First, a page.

Blog: That viral-marketing is catching
Olly Wehring | 6 December 2006
If you live in the UK, and unless you spend your entire life socialising and working only with teetotalers, you must by now have received the email with the Thresher’s 40% discount attached.
Although we have already touched upon this offer on these pages, the continuing debate in the national press as to whether the offer was a monumental cock-up or stroke of marketing genius means I can’t help but give my tuppence worth.
As I said yesterday, a number of the UK’s papers over the weekend reported that the voucher, allegedly meant only for Thresher’s suppliers and their friends and families, could possibly impact the wine retailer’s annual sales.
However, reports in the last few days are beginning to paint an alternative picture, one that backs up my assertion yesterday that all might not be what it seems.
According to the research group Hitwise, visits to the Thresher’s website (www.threshers.co.uk) leapt eight-fold last week as consumers went looking for the offer.
Meanwhile, the share of UK internet searches for “Threshers” increased more than 2000 times last week.
So, the question remains, has Thresher’s made a huge blunder or has it become one of the first wine companies to truly harness the power of the Internet?
At worst, someone underestimated how huge this offer would become. Margins may be hit, but it’s unlikely they'll be hit to the point of loss. And in the meantime, Thresher’s has gained exposure beyond its wildest dreams and hugely valuable gains in the fight for market share around Christmas - who knows it may even give the multiples a bloody nose.
Thresher’s continues to claim that the magnitude of this offering was never its intent. But that again could be a double bluff. The more it claims to have made a mistake the more consumers are going to believe this is an offer too good to pass up on, and the more the media is going to cover it.
Whether Thresher’s has stumbled on this success (and let’s call it a success for now) or whether it was truly a bold and innovative play by its marketing department, expect to see a lot more of this viral marketing as we move forward.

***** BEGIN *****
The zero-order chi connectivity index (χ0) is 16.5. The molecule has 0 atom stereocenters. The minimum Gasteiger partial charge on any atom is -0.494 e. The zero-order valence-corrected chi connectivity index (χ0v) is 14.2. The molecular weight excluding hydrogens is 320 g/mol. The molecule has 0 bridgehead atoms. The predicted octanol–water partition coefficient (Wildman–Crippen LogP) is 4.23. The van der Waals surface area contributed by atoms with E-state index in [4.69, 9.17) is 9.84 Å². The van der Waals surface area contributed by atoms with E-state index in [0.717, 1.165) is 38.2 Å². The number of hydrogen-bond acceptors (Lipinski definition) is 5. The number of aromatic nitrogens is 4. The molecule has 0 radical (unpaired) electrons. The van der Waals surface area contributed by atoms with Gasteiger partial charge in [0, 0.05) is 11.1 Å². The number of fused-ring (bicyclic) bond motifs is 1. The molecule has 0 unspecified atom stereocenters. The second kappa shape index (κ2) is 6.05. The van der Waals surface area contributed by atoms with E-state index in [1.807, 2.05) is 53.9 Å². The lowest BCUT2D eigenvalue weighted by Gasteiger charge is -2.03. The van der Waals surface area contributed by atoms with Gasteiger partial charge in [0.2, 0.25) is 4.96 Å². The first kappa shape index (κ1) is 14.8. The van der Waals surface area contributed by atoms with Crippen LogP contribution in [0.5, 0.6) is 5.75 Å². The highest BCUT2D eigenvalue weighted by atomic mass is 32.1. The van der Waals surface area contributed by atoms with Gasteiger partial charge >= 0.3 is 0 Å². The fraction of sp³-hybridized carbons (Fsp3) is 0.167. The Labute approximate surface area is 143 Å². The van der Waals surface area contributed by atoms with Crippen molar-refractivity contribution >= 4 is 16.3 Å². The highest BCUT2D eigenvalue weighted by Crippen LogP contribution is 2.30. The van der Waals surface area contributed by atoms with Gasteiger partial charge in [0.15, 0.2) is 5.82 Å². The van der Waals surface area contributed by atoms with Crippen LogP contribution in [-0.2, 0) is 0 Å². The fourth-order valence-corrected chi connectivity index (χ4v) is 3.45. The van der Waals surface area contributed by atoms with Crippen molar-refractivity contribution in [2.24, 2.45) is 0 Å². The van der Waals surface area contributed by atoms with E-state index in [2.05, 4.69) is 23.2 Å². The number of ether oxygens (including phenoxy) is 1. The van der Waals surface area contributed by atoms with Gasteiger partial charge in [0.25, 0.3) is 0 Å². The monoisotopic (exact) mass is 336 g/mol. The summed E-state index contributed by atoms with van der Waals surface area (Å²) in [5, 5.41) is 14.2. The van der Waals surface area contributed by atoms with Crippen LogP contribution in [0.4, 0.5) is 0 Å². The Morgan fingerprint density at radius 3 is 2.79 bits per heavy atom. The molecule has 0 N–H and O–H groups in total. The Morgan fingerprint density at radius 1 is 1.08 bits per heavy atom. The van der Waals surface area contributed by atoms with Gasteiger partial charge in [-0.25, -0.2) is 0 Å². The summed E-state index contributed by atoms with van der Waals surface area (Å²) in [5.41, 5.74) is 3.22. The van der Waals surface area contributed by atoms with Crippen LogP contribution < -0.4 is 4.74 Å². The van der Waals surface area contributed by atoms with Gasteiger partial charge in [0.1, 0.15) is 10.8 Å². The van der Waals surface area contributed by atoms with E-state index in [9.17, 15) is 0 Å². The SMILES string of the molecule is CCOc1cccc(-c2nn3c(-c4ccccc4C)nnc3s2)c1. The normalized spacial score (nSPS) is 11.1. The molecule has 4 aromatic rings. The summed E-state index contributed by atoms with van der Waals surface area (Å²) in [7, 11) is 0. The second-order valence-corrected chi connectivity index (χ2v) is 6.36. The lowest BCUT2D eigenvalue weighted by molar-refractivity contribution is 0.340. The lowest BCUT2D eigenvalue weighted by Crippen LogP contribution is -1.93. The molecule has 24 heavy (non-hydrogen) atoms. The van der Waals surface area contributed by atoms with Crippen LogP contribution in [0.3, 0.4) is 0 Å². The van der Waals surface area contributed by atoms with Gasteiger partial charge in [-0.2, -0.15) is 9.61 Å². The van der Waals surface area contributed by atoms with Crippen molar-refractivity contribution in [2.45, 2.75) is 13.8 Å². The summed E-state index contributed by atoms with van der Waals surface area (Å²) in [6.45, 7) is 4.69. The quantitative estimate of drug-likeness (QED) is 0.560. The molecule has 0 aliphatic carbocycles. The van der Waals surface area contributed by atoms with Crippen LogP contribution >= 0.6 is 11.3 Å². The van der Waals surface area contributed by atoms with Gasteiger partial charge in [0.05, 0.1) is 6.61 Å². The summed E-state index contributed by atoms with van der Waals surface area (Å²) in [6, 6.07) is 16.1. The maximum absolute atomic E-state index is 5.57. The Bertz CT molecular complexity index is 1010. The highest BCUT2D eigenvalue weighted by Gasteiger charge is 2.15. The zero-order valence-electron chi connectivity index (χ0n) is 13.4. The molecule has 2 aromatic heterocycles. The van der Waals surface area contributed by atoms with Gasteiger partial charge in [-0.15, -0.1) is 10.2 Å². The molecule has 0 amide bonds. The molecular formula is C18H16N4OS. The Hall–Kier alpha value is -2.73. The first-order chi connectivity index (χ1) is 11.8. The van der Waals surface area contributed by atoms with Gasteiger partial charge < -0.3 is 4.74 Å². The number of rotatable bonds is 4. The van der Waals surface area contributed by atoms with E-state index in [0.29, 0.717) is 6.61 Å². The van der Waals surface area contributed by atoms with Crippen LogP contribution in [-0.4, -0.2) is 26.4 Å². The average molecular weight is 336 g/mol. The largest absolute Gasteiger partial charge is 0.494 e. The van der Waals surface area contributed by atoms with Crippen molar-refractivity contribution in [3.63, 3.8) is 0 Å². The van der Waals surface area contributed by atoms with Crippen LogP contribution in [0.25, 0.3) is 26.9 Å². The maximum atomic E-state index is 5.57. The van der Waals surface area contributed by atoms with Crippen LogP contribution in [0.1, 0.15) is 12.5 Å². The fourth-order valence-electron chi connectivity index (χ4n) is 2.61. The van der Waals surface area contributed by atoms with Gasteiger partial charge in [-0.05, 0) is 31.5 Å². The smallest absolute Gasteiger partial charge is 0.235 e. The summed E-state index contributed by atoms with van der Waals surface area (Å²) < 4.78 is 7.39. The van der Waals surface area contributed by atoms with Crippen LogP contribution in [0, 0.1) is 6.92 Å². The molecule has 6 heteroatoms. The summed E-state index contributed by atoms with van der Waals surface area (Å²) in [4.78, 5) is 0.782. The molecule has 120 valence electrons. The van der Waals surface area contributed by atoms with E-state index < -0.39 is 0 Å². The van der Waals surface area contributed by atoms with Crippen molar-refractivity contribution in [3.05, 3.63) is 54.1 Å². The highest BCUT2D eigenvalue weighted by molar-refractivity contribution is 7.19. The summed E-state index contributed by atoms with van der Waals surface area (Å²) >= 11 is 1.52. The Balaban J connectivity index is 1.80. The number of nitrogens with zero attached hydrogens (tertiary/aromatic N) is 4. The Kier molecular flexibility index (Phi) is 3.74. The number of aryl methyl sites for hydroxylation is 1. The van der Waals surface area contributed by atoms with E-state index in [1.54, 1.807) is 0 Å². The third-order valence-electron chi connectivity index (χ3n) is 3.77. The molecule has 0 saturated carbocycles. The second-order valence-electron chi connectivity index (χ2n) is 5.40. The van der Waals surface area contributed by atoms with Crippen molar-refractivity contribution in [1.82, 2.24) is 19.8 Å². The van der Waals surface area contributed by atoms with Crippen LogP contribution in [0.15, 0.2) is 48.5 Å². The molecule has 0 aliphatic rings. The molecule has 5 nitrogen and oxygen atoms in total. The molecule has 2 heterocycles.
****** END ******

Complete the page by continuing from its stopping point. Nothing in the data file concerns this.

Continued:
Collecting wine is big business – and so is faking it. So, how do you tell your Chateau Lafite from your Chateau La Counterfeit?...
Here in London, the second Wine Week has kicked off to coincide with UK wine trade event London Wine Fair. ...
Commuting in London is a drag. It’s overcrowded, sweaty and rarely goes to plan. In fact, it’s enough to turn a person to drink....
When it comes to market speculation, a company holds the prerogative to comment or not. Most times it is the latter, but we journalists are always grateful for any quote that we can get....
- SABMiller & Meantime: Notes for the New Owner
- Are Coca-Cola, A-B InBev at a FIFA Crossroads?
- Focus - The Prosecco shortage that isn't
- Comment - How to Target Cognac's Mok Generation?
- Interview - Illva Saronno CEO Augusto Reina
- Whyte & Mackay takes on Flor de Caña in UK
- Diageo takes Baileys, Gordon's marketing in-house
- Carlsberg cuts 180 staff
- Suntory to buy Japan Tobacco beverage unit
- Mixto Tequila poised for "golden age"
- Global Tequila insights - market forecasts, product innovation and consumer trends research
- Africa: The Final Frontier for Beer
- Global Scotch whisky insights - market forecasts, product innovation and consumer trends research
- Global rum insights - market forecasts, product innovation and consumer trends research
- Diageo plc (DGE) - Financial and Strategic SWOT Analysis Review